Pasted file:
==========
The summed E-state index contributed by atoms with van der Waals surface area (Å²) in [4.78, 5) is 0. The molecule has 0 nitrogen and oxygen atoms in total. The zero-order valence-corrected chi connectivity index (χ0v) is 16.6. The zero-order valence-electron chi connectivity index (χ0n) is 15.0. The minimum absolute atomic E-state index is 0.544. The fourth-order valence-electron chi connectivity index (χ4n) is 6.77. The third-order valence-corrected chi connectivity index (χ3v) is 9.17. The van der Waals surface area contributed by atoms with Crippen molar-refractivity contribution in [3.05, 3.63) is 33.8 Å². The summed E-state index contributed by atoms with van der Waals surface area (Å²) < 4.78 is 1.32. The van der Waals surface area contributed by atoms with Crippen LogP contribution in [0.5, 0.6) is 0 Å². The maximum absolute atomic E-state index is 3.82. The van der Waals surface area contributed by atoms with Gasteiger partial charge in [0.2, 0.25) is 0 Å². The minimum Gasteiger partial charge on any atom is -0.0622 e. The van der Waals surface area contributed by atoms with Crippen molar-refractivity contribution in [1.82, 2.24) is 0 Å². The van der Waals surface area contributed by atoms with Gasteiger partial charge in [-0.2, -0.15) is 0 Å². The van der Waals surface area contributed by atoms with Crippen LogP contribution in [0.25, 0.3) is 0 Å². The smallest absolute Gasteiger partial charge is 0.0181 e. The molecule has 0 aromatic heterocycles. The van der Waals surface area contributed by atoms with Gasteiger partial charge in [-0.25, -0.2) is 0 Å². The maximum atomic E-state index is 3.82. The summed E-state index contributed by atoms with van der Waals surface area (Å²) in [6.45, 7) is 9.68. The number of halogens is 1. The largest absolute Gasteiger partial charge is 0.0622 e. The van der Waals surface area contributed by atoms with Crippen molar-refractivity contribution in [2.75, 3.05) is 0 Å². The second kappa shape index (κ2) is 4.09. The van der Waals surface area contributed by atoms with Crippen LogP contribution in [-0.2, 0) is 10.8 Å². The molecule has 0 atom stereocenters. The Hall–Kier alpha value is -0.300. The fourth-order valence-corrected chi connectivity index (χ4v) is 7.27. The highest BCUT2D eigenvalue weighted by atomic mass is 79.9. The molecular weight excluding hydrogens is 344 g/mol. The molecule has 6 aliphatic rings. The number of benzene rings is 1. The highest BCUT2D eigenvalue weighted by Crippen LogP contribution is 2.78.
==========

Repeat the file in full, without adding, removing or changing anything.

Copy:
The summed E-state index contributed by atoms with van der Waals surface area (Å²) in [4.78, 5) is 0. The molecule has 0 nitrogen and oxygen atoms in total. The zero-order valence-corrected chi connectivity index (χ0v) is 16.6. The zero-order valence-electron chi connectivity index (χ0n) is 15.0. The minimum absolute atomic E-state index is 0.544. The fourth-order valence-electron chi connectivity index (χ4n) is 6.77. The third-order valence-corrected chi connectivity index (χ3v) is 9.17. The van der Waals surface area contributed by atoms with Crippen molar-refractivity contribution in [3.05, 3.63) is 33.8 Å². The summed E-state index contributed by atoms with van der Waals surface area (Å²) < 4.78 is 1.32. The van der Waals surface area contributed by atoms with Crippen LogP contribution in [0.5, 0.6) is 0 Å². The maximum absolute atomic E-state index is 3.82. The van der Waals surface area contributed by atoms with Gasteiger partial charge in [0.2, 0.25) is 0 Å². The minimum Gasteiger partial charge on any atom is -0.0622 e. The van der Waals surface area contributed by atoms with Crippen molar-refractivity contribution in [1.82, 2.24) is 0 Å². The van der Waals surface area contributed by atoms with Gasteiger partial charge in [-0.2, -0.15) is 0 Å². The van der Waals surface area contributed by atoms with Crippen LogP contribution in [0.25, 0.3) is 0 Å². The smallest absolute Gasteiger partial charge is 0.0181 e. The molecule has 0 aromatic heterocycles. The van der Waals surface area contributed by atoms with Gasteiger partial charge in [-0.25, -0.2) is 0 Å². The maximum atomic E-state index is 3.82. The summed E-state index contributed by atoms with van der Waals surface area (Å²) in [6.45, 7) is 9.68. The number of halogens is 1. The largest absolute Gasteiger partial charge is 0.0622 e. The van der Waals surface area contributed by atoms with Crippen molar-refractivity contribution in [2.75, 3.05) is 0 Å². The second kappa shape index (κ2) is 4.09. The van der Waals surface area contributed by atoms with Crippen LogP contribution in [-0.2, 0) is 10.8 Å². The molecule has 0 atom stereocenters. The Hall–Kier alpha value is -0.300. The fourth-order valence-corrected chi connectivity index (χ4v) is 7.27. The highest BCUT2D eigenvalue weighted by atomic mass is 79.9. The molecular weight excluding hydrogens is 344 g/mol. The molecule has 6 aliphatic rings. The number of benzene rings is 1. The highest BCUT2D eigenvalue weighted by Crippen LogP contribution is 2.78.